3) Only the educated are free. - Epictetus
4) Education would be much more effective if its purpose was to ensure that by the time they leave school every boy and girl should know how much they do not know, and be imbued with a lifelong desire to know it. - Sir William Haley

At 1:35 PM, Blogger Prendergast said...

tn--thank you for answering Eric's question.
eric--thank you for your additions to "what's not included in 'classroom' spending."
eric--I am glad to hear that you are no longer quick to dismiss the conservative anti-public education program as a crackpot conspiracy theory. It is not--despite decades of GOP candidate talk about committment to public education, their ultimate policy goal is to eliminate public education by privatizing it. Elected to oversee public education, their actual political, career, and financial interests in seeing public education fail.

At 12:17 PM, Anonymous Stillwater Infidel said...

I have been following this discussion. If you want further proof, check out

It lists who is funding what for these right wing wackos including Project for the New American Century.

At 6:24 PM, Blogger Marla R. Stevens said...

My father is a Reagan Republican owner of the largest shipping and stevedoring company in the Atlantic coast southeast. He believes that an underclass is a given and that merit alone will guarantee that those who deserve to rise from it will. But even he has limits when it comes to the intentional social engineering of said underclass.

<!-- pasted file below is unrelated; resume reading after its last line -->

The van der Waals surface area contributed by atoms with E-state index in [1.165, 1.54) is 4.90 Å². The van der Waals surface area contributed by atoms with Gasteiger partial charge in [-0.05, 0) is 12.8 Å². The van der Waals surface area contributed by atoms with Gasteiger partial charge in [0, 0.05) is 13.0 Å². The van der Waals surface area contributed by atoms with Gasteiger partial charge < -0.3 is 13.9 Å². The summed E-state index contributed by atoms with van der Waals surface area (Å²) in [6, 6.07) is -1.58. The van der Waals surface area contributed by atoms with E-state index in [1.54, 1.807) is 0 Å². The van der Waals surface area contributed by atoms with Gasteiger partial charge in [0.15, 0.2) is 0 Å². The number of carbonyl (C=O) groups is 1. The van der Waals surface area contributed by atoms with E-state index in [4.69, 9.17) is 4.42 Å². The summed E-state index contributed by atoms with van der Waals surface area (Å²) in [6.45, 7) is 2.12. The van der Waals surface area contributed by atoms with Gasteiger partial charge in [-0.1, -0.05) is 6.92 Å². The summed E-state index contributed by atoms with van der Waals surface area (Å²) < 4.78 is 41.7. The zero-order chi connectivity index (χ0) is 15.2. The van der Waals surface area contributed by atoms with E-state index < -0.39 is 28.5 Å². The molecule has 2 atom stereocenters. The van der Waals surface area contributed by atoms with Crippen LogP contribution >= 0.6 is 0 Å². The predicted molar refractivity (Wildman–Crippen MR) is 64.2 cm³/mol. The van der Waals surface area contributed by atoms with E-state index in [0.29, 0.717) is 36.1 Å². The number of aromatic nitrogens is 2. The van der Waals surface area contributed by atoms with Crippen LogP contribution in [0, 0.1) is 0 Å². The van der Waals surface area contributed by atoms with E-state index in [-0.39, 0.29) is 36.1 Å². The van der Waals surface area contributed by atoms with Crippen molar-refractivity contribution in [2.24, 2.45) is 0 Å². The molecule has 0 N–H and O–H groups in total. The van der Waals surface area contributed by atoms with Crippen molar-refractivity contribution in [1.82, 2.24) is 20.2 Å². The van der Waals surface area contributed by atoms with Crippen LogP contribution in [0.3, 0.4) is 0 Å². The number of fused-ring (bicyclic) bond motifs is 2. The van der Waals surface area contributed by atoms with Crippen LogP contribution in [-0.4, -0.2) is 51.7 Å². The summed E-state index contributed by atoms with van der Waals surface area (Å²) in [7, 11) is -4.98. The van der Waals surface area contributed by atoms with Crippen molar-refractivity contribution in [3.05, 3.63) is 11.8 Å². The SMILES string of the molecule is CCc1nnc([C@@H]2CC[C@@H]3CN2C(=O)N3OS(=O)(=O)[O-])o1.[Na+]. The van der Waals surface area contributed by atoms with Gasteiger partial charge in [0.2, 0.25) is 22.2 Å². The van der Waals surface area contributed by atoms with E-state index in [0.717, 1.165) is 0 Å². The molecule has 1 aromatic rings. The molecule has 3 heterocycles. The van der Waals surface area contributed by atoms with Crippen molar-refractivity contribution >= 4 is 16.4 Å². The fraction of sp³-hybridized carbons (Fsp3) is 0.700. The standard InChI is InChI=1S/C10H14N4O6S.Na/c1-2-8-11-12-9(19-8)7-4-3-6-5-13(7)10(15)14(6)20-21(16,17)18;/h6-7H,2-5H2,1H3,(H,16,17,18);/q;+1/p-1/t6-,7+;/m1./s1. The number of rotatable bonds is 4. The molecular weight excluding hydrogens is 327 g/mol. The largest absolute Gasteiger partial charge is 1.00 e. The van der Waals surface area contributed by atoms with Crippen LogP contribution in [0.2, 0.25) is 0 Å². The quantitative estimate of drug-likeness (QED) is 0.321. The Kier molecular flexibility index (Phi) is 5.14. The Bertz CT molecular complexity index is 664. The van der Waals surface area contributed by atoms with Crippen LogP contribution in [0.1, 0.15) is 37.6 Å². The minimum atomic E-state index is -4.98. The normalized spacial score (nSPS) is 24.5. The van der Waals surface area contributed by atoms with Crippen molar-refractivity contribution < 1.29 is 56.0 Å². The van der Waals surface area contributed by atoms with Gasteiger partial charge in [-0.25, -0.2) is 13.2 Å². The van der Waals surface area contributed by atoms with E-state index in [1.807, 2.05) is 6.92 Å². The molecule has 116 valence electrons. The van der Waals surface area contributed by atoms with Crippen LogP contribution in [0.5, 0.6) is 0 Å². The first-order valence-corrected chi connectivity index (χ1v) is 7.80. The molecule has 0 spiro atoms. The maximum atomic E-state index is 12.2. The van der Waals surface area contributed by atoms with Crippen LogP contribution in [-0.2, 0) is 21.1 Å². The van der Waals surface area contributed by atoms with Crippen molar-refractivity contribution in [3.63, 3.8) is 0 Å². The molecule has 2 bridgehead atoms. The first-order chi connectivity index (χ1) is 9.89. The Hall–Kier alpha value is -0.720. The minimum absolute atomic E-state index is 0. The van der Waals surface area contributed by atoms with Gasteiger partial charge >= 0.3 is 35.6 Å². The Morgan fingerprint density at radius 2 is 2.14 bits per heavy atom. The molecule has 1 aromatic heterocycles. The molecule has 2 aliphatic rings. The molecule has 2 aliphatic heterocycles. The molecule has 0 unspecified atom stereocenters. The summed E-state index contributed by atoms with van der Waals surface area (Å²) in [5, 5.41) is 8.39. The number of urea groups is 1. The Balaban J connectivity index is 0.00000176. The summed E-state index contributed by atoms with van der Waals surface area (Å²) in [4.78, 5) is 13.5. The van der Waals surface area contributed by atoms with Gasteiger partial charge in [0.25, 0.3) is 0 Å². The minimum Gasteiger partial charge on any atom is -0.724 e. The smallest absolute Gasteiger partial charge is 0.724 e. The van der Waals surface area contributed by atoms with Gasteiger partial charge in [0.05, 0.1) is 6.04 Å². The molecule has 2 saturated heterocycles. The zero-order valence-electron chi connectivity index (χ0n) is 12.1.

He was once invited to San Francisco's Olympic Club's Russian River "Grove" seminar-campfest-drinkathon-political-networking bashes. This was in the run-up to Reagan's first successful presidential race and his first run-in with hard line neocons of the Viguerie kind.

He listened in shocked awe one session as they laid out their plan to ensure a permanent, docile underclass of workers thereby relieving American corporations from the need to outsource to places with shaky local banana republic politics with all the attenuant unrest and possibility of asset confiscation.

They planned, yes, to do exactly as Eric described with the education system and to underfund, cut, then eliminate the WIC program (early protein deficiency being the most effective means to their end), Head Start, food stamps, welfare in general, Pell grants, and more.

My father drew the line at the protein deprivation of babies.

-- Mrs. Marla Randolph Stevens, daughter of Frank Kohler Peeples